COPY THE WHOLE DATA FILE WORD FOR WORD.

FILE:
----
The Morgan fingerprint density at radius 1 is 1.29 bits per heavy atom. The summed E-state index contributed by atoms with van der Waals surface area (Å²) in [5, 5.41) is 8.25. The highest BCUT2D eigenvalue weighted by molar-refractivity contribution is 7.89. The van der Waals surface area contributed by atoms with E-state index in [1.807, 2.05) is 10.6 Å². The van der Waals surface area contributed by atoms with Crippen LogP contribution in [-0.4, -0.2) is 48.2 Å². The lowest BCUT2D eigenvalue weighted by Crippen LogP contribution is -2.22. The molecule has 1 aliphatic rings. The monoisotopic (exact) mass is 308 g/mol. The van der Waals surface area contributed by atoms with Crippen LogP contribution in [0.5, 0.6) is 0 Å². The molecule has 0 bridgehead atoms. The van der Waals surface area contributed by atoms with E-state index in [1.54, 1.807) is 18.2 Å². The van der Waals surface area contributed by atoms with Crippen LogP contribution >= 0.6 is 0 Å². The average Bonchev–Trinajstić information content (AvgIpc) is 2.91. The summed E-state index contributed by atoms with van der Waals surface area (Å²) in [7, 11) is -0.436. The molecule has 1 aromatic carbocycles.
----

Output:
The Morgan fingerprint density at radius 1 is 1.29 bits per heavy atom. The summed E-state index contributed by atoms with van der Waals surface area (Å²) in [5, 5.41) is 8.25. The highest BCUT2D eigenvalue weighted by molar-refractivity contribution is 7.89. The van der Waals surface area contributed by atoms with E-state index in [1.807, 2.05) is 10.6 Å². The van der Waals surface area contributed by atoms with Crippen LogP contribution in [-0.4, -0.2) is 48.2 Å². The lowest BCUT2D eigenvalue weighted by Crippen LogP contribution is -2.22. The molecule has 1 aliphatic rings. The monoisotopic (exact) mass is 308 g/mol. The van der Waals surface area contributed by atoms with Crippen LogP contribution in [0.5, 0.6) is 0 Å². The molecule has 0 bridgehead atoms. The van der Waals surface area contributed by atoms with E-state index in [1.54, 1.807) is 18.2 Å². The van der Waals surface area contributed by atoms with Crippen LogP contribution >= 0.6 is 0 Å². The average Bonchev–Trinajstić information content (AvgIpc) is 2.91. The summed E-state index contributed by atoms with van der Waals surface area (Å²) in [7, 11) is -0.436. The molecule has 1 aromatic carbocycles.